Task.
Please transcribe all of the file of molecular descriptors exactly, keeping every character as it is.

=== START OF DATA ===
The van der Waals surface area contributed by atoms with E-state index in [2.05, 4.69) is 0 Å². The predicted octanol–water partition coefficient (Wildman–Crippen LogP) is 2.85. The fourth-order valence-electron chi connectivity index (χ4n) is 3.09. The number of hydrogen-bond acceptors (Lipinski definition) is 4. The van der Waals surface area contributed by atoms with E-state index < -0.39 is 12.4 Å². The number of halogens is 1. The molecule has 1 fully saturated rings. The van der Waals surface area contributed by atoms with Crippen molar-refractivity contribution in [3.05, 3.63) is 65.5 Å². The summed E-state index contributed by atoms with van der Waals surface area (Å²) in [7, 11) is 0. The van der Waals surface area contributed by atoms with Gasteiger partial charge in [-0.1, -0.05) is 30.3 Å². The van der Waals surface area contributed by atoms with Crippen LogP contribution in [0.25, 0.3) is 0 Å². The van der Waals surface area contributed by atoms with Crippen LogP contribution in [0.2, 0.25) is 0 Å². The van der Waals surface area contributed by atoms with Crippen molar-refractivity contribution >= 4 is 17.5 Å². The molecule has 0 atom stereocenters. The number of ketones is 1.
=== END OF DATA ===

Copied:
The van der Waals surface area contributed by atoms with E-state index in [2.05, 4.69) is 0 Å². The predicted octanol–water partition coefficient (Wildman–Crippen LogP) is 2.85. The fourth-order valence-electron chi connectivity index (χ4n) is 3.09. The number of hydrogen-bond acceptors (Lipinski definition) is 4. The van der Waals surface area contributed by atoms with E-state index < -0.39 is 12.4 Å². The number of halogens is 1. The molecule has 1 fully saturated rings. The van der Waals surface area contributed by atoms with Crippen molar-refractivity contribution in [3.05, 3.63) is 65.5 Å². The summed E-state index contributed by atoms with van der Waals surface area (Å²) in [7, 11) is 0. The van der Waals surface area contributed by atoms with Gasteiger partial charge in [-0.1, -0.05) is 30.3 Å². The van der Waals surface area contributed by atoms with Crippen LogP contribution in [0.25, 0.3) is 0 Å². The van der Waals surface area contributed by atoms with Crippen LogP contribution in [0.2, 0.25) is 0 Å². The van der Waals surface area contributed by atoms with Crippen molar-refractivity contribution >= 4 is 17.5 Å². The molecule has 0 atom stereocenters. The number of ketones is 1.